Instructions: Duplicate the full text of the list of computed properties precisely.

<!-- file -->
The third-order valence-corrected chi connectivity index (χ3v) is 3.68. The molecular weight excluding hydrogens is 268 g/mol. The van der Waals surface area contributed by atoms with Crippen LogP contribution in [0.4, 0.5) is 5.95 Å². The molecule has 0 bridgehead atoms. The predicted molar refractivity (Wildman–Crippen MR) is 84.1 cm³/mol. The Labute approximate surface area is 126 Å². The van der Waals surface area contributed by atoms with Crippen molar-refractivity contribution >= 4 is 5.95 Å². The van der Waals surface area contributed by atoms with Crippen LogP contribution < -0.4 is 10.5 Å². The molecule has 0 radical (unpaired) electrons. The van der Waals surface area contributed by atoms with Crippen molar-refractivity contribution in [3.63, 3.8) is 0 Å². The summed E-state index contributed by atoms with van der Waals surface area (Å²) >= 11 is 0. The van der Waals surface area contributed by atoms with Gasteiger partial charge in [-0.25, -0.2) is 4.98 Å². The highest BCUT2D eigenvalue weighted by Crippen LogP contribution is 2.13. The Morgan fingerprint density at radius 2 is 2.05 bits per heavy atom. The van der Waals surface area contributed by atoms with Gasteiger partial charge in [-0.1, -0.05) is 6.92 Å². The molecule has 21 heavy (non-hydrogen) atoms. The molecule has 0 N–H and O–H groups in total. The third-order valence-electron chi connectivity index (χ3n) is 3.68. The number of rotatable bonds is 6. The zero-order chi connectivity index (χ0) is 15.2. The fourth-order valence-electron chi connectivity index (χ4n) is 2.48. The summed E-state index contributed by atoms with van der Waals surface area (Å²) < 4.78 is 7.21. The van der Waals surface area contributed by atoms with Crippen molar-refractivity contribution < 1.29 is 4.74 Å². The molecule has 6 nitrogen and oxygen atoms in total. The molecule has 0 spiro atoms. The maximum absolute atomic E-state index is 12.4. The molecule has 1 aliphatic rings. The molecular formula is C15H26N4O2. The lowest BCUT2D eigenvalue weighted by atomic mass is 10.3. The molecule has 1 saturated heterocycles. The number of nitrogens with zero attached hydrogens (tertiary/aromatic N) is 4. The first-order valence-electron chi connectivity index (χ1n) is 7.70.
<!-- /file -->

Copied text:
The third-order valence-corrected chi connectivity index (χ3v) is 3.68. The molecular weight excluding hydrogens is 268 g/mol. The van der Waals surface area contributed by atoms with Crippen LogP contribution in [0.4, 0.5) is 5.95 Å². The molecule has 0 bridgehead atoms. The predicted molar refractivity (Wildman–Crippen MR) is 84.1 cm³/mol. The Labute approximate surface area is 126 Å². The van der Waals surface area contributed by atoms with Crippen molar-refractivity contribution >= 4 is 5.95 Å². The van der Waals surface area contributed by atoms with Crippen LogP contribution < -0.4 is 10.5 Å². The molecule has 0 radical (unpaired) electrons. The van der Waals surface area contributed by atoms with Crippen molar-refractivity contribution in [3.63, 3.8) is 0 Å². The summed E-state index contributed by atoms with van der Waals surface area (Å²) >= 11 is 0. The van der Waals surface area contributed by atoms with Gasteiger partial charge in [-0.25, -0.2) is 4.98 Å². The highest BCUT2D eigenvalue weighted by Crippen LogP contribution is 2.13. The Morgan fingerprint density at radius 2 is 2.05 bits per heavy atom. The van der Waals surface area contributed by atoms with Gasteiger partial charge in [-0.1, -0.05) is 6.92 Å². The molecule has 21 heavy (non-hydrogen) atoms. The molecule has 0 N–H and O–H groups in total. The third-order valence-electron chi connectivity index (χ3n) is 3.68. The number of rotatable bonds is 6. The zero-order chi connectivity index (χ0) is 15.2. The fourth-order valence-electron chi connectivity index (χ4n) is 2.48. The summed E-state index contributed by atoms with van der Waals surface area (Å²) < 4.78 is 7.21. The van der Waals surface area contributed by atoms with Crippen molar-refractivity contribution < 1.29 is 4.74 Å². The molecule has 6 nitrogen and oxygen atoms in total. The molecule has 0 spiro atoms. The maximum absolute atomic E-state index is 12.4. The molecule has 1 aliphatic rings. The molecular formula is C15H26N4O2. The lowest BCUT2D eigenvalue weighted by atomic mass is 10.3. The molecule has 1 saturated heterocycles. The number of nitrogens with zero attached hydrogens (tertiary/aromatic N) is 4. The first-order valence-electron chi connectivity index (χ1n) is 7.70.